Until well into the 1980’s, the only viable option available for seniors needing assistance with activities of daily living, such as reminders to take medications and assistance with bathing, was a nursing home. Unless they had a willing family member to take care of them. Since then, things have improved considerably, and a senior now has other options.
Following are the manners available:
1. Care for a loved one provided by a member of the family while residing in their own home. This remains to be a tried-and-tried again method. Without belaboring the toll that this type of responsibility usually exerts on the care-giver, it is a proven fact that the actual well-being of the loved-one is being compromised, unless that family member is educated and trained as a care-giver. It is a stressful and often thankless job which never gets any better.
Sadly, statistics suggest that while this arrangement is the most heartfelt and based on the best of intentions, it is usually responsible for the least beneficial care provided to such senior loved one.
2. Engaging a home-care provider, whereby trained personnel is invited into the home to render their services. This is generally a vast improvement, as credible home-care agencies do provide the necessary training for the care-givers that are engaged.
However, there are significant draw-backs. The ultimate supervision and scheduling is still an obligation that remains with a family member. While it does allow the family member to step back, this is not afford to totally hands-off solution.
In addition, this arrangement can quickly spiral financially out of control. Especially if 24/7 care is needed. Professional care-givers, on average, receive and deserve an hourly salary of $20.00 to $25.00. This does not include the fee charged by the agency. Hence, the hourly rate is often in excess of $30.00, or $720.00 per day. And this does not include the cost of keeping up the house, the mortgage, taxes, insurance and utilities. Nor does it address the food expenses.
Furthermore, statistics indicate that the turn-over rate at home care agencies is amongst the highest in the health field. This means that a multitude of care-givers who are solely in charge for such loved-one during their employment, may pass through the house while rendering their services.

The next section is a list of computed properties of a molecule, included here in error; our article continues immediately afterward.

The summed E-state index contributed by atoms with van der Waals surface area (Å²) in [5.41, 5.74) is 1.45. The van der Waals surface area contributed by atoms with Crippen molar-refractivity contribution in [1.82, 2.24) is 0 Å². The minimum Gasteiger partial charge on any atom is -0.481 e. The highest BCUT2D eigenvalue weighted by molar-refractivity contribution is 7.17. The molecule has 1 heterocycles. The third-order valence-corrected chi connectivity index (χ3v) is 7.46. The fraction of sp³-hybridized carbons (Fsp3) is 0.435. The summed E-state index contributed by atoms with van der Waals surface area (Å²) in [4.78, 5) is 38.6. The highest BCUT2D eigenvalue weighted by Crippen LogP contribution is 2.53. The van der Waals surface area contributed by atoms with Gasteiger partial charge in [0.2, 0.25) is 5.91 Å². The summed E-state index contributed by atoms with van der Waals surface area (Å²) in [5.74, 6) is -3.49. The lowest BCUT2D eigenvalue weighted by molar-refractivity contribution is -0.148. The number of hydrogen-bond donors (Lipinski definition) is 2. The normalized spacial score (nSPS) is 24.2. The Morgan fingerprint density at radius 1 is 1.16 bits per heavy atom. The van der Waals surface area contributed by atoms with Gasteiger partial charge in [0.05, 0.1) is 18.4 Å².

3. Live-in care-givers may reduce the cost of providing in-home care significantly. This implies that the care-giver resides in the home while furnishing his or her services. This does affect the fee for the care-giver but does not mitigate the costs of keeping up the house and food expenses. Fees generally range from $150.00 to $200.00 per day.
While this arrangement might sound attractive and seem economically more feasible, there is one major draw-back. Complete trust is placed in the hands of the care-giver, as he or she is virtually the only care-giver in the home at any one time. Plus, that person has to sleep sometimes. The common narrative is…we know who is watching our loved one, however, who is watching the watcher…?
4. Traditional Assisted Living Facilities generally are the resolution of choice for most families. Such facilities generally house upwards of 100 patients and as such, are somewhat institutional in nature. Most, if not all, are well appointed, clean and generally efficient. They provides for layers of supervision, and their services are professionally routine.
At no time do we wish to be critical relative to the services rendered by an in- home care provider or other assisted living facility. In fact, most do an admirable job.
However, we feel that we bring an emotional element to the equation. We attempt to put the “living” back into “assisted living”, by eliminating many of the negative aspects and replace them with a more personal approach to the care and support that is needed.